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is there a way to create an alias for a scala keyword? in particular i have some boilerplate syntax that involves "val" and in order to make it easier to read i'd like to be able to type something "@@" instead and have that translated to val.

Edit:

In some cases, it might be very convenient to be able to replace "lazy val", not just "val". The use case has to do with a function that acts as a python decorator. It looks like this:

lazy val function = Decorate(function_ _)
def function_(x: Int, ...) = { ... }

it would be a lot nicer if it looked like this:

@ function = Decorate(function_ _)
def function_(x: Int, ...) = { ... }

just so that there's not a val stacked on top of a def, where both names are extremely similar. (the function_ name is not meant to be called, so it's the cleanest to make the names similar.)

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It would be useful to have more details of the use-case. @@ is only one character shorter and not obviously easier to read. It sounds like something a text preprocessor could handle if you really need it. –  Paul May 5 '11 at 7:20
    
@paul agreed, updated with an edit. thanks! –  Heinrich Schmetterling May 5 '11 at 9:32
    
    
I edited out a redundant val keyword in your post. If it was there intentionally, note that the code would not have compiled. –  Aaron Novstrup May 5 '11 at 18:54
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4 Answers

up vote 8 down vote accepted

No, there isn't.

(filler so SO will let me post)

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Ouch! This isn't particularly idiomatic Scala.

To start with, you're naming a method "function_", they're not the same thing, a method is simply a member of some class, a Function is an object in its own right (although a method can be "lifted" to a function by the compiler, in a similar fashion to the autoboxing of primitives).

Second, what is Decorate? The initial uppercase letter suggests that it's a singleton, therefore an object and the only actual "Function" in that expression!

Could you post a bit more info as to what the method and decorator actually do, so that I can give you a better example as to how you might achieve the same in Scala?

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Guessing from the poster's previous line of questions, Decorate is something like the Memoize object at the bottom of this answer –  Aaron Novstrup May 5 '11 at 18:50
    
So Decorate is a Function, and function_ is a method... –  Kevin Wright May 5 '11 at 18:58
    
Even Decorate is not really a function: its apply method has type parameters and an implicit argument. However, I suspect that the name of the method isn't really critical to the poster's question. It might just as well be foo_ with an associated foo function. –  Aaron Novstrup May 5 '11 at 19:24
    
@aaron - True, though I feel that a failure to appreciate the distinction, and lack of knowledge of methods such as compose on functions, coupled with the need to suffix _ after a method name to force partial application are all contributing factors to the OP's problem here. –  Kevin Wright May 5 '11 at 20:51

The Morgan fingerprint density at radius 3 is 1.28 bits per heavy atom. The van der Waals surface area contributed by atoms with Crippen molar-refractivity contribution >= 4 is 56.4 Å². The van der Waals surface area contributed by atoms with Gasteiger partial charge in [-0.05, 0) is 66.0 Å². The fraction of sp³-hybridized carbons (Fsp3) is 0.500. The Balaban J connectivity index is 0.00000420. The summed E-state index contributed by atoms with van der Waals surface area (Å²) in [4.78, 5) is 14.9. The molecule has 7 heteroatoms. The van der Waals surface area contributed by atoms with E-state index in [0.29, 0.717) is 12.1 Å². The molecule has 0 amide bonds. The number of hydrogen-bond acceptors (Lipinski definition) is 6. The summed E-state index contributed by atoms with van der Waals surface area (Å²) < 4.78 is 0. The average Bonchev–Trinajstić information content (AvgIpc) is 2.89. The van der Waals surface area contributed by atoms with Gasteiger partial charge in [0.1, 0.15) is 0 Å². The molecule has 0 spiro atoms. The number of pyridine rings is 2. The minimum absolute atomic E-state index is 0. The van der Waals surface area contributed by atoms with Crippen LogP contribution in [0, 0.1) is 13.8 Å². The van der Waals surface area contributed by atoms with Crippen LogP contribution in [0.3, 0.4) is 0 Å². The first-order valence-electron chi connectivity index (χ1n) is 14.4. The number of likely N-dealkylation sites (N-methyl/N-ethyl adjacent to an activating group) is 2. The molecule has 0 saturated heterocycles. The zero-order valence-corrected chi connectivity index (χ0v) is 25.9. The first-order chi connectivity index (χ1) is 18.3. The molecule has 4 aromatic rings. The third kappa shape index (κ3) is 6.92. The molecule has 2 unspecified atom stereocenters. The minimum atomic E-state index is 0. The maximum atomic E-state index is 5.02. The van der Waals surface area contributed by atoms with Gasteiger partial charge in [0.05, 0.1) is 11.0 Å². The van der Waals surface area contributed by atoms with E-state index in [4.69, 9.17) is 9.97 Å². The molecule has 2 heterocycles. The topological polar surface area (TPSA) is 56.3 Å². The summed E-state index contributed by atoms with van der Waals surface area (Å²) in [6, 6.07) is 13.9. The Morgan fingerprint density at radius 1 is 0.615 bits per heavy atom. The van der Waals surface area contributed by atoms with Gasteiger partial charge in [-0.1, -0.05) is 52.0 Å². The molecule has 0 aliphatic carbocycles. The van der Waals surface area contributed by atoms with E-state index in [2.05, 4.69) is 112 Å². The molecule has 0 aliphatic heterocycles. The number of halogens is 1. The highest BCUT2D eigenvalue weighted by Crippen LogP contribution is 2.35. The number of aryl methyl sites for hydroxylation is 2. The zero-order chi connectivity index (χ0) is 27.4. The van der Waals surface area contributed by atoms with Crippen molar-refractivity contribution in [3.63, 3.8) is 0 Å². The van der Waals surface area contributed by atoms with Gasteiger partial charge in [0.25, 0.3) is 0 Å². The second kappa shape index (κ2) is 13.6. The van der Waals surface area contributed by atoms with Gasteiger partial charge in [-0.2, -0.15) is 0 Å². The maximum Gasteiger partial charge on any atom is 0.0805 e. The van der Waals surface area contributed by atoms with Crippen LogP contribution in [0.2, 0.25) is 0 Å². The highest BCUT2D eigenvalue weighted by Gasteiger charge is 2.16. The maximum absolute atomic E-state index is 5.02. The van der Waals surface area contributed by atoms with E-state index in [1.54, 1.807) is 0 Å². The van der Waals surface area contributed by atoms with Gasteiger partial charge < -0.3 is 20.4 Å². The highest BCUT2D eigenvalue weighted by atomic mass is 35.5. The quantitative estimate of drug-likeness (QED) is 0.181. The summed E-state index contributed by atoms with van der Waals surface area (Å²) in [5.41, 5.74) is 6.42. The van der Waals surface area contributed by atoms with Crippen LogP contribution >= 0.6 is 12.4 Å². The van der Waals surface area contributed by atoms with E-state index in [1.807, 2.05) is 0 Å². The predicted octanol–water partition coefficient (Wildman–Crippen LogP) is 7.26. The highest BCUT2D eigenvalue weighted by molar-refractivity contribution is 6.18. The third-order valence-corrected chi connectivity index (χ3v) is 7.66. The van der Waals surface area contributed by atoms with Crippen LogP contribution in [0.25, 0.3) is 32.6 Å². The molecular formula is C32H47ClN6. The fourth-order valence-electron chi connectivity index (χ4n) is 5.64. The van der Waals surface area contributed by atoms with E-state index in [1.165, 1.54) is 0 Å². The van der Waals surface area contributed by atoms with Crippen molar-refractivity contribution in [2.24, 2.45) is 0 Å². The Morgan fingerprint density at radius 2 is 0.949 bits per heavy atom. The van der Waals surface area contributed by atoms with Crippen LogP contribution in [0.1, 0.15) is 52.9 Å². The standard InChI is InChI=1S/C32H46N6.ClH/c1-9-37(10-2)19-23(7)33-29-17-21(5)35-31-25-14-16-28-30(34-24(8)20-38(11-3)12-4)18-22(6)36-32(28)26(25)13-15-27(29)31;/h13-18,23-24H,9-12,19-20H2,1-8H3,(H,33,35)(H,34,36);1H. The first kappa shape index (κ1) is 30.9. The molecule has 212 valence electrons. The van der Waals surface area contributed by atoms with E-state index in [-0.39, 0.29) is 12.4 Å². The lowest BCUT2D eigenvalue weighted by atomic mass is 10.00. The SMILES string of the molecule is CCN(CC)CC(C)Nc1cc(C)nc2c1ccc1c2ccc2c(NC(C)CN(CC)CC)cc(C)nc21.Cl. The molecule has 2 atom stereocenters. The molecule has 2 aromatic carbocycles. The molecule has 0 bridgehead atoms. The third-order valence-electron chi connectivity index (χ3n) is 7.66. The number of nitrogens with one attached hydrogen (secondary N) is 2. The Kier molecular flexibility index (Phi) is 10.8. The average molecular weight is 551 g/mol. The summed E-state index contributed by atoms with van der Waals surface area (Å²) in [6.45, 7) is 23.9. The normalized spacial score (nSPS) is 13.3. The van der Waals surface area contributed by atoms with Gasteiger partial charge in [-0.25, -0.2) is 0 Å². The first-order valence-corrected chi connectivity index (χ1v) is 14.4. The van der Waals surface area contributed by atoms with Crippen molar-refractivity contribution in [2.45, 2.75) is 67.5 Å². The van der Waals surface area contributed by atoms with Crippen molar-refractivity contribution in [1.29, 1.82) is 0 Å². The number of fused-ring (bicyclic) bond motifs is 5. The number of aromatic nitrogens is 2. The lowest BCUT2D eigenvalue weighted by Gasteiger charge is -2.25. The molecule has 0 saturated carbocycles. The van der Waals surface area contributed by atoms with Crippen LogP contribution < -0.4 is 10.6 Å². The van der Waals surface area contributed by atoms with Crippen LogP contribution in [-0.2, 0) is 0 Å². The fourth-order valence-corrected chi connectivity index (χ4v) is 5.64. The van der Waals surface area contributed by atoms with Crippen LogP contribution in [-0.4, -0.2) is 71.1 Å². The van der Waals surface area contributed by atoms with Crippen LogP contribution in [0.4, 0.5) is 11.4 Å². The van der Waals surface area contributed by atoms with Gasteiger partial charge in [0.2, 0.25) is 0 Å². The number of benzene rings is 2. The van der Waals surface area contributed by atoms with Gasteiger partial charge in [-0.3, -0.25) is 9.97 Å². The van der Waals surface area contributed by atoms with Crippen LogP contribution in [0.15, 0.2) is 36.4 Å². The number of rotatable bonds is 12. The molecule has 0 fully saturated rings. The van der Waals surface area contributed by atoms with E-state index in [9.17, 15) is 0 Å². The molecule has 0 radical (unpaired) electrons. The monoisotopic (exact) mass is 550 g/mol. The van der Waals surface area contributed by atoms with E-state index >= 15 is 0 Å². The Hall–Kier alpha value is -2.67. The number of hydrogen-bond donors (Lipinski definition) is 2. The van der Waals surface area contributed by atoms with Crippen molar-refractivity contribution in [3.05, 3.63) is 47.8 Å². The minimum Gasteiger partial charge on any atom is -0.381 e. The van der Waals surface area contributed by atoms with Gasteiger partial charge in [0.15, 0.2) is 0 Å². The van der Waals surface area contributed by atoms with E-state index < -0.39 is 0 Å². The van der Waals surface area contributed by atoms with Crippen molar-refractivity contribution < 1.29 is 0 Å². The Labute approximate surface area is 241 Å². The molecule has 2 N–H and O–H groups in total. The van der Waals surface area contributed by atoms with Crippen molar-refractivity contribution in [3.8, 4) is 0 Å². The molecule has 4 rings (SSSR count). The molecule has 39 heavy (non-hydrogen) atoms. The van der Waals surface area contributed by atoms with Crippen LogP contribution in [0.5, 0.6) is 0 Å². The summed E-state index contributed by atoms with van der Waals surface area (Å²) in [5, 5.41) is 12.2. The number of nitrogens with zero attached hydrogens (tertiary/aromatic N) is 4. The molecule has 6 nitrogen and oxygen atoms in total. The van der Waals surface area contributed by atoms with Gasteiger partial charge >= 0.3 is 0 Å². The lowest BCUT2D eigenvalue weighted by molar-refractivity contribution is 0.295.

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I guess one could write a Scala Compiler Plugin to achieve this. At least the Eclipse Plugin actually uses the original Scala Compiler, so it might actually work nicely with the IDE.

Other then that: Daniel C. Sobral is correct: No, there isn't.

Still it sounds like a lot of trouble for a little gain.

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If function_ is never meant to be called directly, why not write

lazy val function = Decorate { (x: Int, ...) => ... }

or even

/**
 * This version makes it more explicit that it's a function value.
 */
lazy val function: (Int, ...) => ReturnType =
   Decorate { (x, ...) => ... }

Some caution is advised: conciseness and terseness are two different things. Here, it looks like you're trying to buy a few keystrokes at a very high price in terms of readability.

Update:

If you really want to achieve a simpler syntax for this sort of thing, you will need a compiler plugin. If you're going to go that far, I'd suggest using an annotations-based syntax that's likely to be pretty intuitive for Java/Scala developers:

@decorate(Memoize)
def slowFn(i: Int) = { ... }
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you're right that moving Decorate inside "function" eliminates this need. the downside is that people then have to write functions using two different syntaxes - one with val, and the other with the cleaner "def fn(arg: ...)". that might hurt readability a lot. –  Heinrich Schmetterling May 5 '11 at 21:02
    
I can see your point of view, but this is really an inherent issue with the language itself. You can only declare functions (or other values) with val, and you can only declare methods with def. Programmers will therefore have to understand both syntaxes to comprehend the language. –  Aaron Novstrup May 5 '11 at 21:18
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